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  • Saturday, 23 July 2011

    Introducing OS X Lion

    Written for South African Apple Mac users interested in installing Apple's new operating system, OS X Lion.

    I attended an introduction to OS X Lion by Ross Hamber at Digicape Claremont. He made the following points:

    Before installing, check your Apple Mac meets these requirements (an Intel processor, 2 GB of memory with Snow Leopard). You should also check that all the applications you want to use are compatible with Lion; www.roaringapps.com lists them plus individual user experiences. Lion users will benefit from having a multi-task trackpad; while the magic mouse can be used, it won't give all the gestures you can use (i.e. swipes with three or four fingers). Also, for safety be sure to do a back-up before starting the installation...


    Lion costs $29.99 and its installation is handled via the Mac App store. Select "buy OS X Lion" on http://www.apple.com/za/macosx, use your existing Apple ID to login; then make payment. To avoid a 24 hour wait for the 4GB download on standard Telkom ADSL, pause it and complete the installation at Digicape. Simply bring the receipt and they install it for you (and should you need multiple installations, Apple gives you a maximum of four licenses per purchase). After rebooting, you'll have the new OS :) !

    Ross then showed OS X Lion's introduction presentation. He was excited that "Lion is a whole new cat" and marks major visual changes from the previous operating systems, since Panther and Snow Leopard's were mostly in the background. Lion includes 250 new features and Ross focused on those most users were likely to find useful:
    • Lessons learnt from the iPad and iPhone's use of multi touch gestures show in users now being able to use 3 and 4 fingers to control Launchpad and Mission ControlMission control gives a bird's eye view of activites and switching between them. While similar to spaces, one can move apps, etc. around far more easily (for example, between spaces such as different desktops) . It's a great way to flip between content without requiring two monitors! Launchpad is a hotline to one's applications folder, which now looks very similar to the iPhone and iPad's. Using a three finger swipe, Mac users can now arrange applications in an easier way (grouping applications in a Creativity folder, for example).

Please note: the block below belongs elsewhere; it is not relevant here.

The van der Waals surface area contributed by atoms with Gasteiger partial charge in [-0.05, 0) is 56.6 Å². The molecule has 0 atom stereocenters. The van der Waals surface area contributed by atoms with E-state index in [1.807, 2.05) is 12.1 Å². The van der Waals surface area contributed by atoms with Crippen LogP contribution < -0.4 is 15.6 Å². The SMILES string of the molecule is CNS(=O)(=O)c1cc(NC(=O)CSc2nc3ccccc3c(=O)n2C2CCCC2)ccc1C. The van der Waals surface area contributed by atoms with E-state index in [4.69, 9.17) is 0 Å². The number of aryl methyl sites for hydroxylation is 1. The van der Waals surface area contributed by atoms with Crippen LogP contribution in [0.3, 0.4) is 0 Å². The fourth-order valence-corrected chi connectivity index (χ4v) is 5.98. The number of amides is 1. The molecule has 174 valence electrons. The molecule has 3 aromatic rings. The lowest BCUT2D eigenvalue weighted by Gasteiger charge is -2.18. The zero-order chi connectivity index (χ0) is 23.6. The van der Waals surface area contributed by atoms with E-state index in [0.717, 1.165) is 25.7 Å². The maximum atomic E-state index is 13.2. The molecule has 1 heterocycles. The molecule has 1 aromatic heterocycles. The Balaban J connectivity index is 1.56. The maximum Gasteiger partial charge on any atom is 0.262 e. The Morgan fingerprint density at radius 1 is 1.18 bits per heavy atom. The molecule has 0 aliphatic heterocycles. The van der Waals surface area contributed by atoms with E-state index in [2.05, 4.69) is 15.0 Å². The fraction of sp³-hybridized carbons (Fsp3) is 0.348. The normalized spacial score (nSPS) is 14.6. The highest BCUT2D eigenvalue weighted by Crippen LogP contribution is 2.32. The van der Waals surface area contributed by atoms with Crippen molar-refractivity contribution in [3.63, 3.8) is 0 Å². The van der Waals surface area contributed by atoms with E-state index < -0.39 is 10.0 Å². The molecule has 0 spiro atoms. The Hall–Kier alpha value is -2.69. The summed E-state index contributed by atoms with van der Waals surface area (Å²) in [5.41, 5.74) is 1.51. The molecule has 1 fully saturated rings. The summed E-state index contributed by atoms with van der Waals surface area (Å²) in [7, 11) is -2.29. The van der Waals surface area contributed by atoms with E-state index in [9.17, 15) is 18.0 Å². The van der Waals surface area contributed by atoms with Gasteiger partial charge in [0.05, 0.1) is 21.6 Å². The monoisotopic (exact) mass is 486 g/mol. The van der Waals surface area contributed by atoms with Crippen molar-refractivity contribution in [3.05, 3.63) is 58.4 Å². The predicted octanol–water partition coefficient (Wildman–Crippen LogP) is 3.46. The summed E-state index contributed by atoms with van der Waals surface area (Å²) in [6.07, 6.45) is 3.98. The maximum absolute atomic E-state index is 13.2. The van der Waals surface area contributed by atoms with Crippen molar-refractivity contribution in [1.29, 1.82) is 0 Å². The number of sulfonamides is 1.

• Full Screen Apps have been built into iPhoto, Safari, iCal, Mail, Photo Booth, et al. allowing users to select a full screen view via a new icon at the top right of the app. Full-screen mode also hides elements; such as the file menu. It is particularly useful on notebook screens (such as the new Mac Air's) and helps if one is moving between multiple accounts.
    • App Store has become the place to download software and new applications should install in just one step.
    • Resume allows one to setup applications in particular screen regions and reopen them there.
    • As its name suggests, Auto Save allows one to save automatically, and creates versions. Versions uses an interface similar to Time Machine; allowing one to refer to earlier file versions. It works with most apps; one must just double-check its available in the software one uses. At the moment it is only included in Apple software, but other developers should eventually the versions feature in their new releases for the Mac.
    • Air drop allows you to share files easily, without worrying about network settings.
    • Mail now includes a three-column widescreen view and allows users to easily view a thread as a conversation. It can easily show a thread 50 messages long, for example. iCal has now also been integrated into Mail.
    • MobileMe has been discontinued and is being replaced by iCloud, which will be supported in South Africa from September, for free.
    • In an advance on previous operating systems, Lion also installs a hidden recovery partition to one's hard- drive from which you can boot should your system encounter problems. Recovery mode creates a hidden partition for rebooting your system from "another" OS, versus a disk. To ease the boredom, one can now use Safari to surf the Web while doing this... Hopefully, I won't be doing any experimentation with this feature, though :).
    Ross' presentation was most useful and I can't wait to get going with my new Lion, ROAR!

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